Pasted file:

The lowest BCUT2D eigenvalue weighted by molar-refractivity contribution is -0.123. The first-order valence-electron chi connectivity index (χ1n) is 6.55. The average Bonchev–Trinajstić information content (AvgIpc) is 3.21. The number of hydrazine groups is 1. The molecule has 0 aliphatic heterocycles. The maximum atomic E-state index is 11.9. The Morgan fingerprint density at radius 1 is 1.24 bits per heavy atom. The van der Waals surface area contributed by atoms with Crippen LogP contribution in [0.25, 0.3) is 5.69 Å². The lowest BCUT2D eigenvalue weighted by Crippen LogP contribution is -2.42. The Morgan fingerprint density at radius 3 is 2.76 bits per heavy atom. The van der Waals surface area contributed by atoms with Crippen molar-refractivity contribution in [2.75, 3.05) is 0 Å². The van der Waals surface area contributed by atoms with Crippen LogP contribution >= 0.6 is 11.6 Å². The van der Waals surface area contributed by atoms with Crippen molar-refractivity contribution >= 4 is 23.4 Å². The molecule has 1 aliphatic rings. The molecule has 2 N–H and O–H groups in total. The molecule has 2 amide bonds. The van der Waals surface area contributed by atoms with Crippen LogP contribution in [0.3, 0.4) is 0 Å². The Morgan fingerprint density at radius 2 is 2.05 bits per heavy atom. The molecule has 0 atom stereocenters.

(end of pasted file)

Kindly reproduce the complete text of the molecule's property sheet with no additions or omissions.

The lowest BCUT2D eigenvalue weighted by molar-refractivity contribution is -0.123. The first-order valence-electron chi connectivity index (χ1n) is 6.55. The average Bonchev–Trinajstić information content (AvgIpc) is 3.21. The number of hydrazine groups is 1. The molecule has 0 aliphatic heterocycles. The maximum atomic E-state index is 11.9. The Morgan fingerprint density at radius 1 is 1.24 bits per heavy atom. The van der Waals surface area contributed by atoms with Crippen LogP contribution in [0.25, 0.3) is 5.69 Å². The lowest BCUT2D eigenvalue weighted by Crippen LogP contribution is -2.42. The Morgan fingerprint density at radius 3 is 2.76 bits per heavy atom. The van der Waals surface area contributed by atoms with Crippen molar-refractivity contribution in [2.75, 3.05) is 0 Å². The van der Waals surface area contributed by atoms with Crippen LogP contribution >= 0.6 is 11.6 Å². The van der Waals surface area contributed by atoms with Crippen molar-refractivity contribution >= 4 is 23.4 Å². The molecule has 1 aliphatic rings. The molecule has 2 N–H and O–H groups in total. The molecule has 2 amide bonds. The van der Waals surface area contributed by atoms with Crippen LogP contribution in [0.3, 0.4) is 0 Å². The Morgan fingerprint density at radius 2 is 2.05 bits per heavy atom. The molecule has 0 atom stereocenters.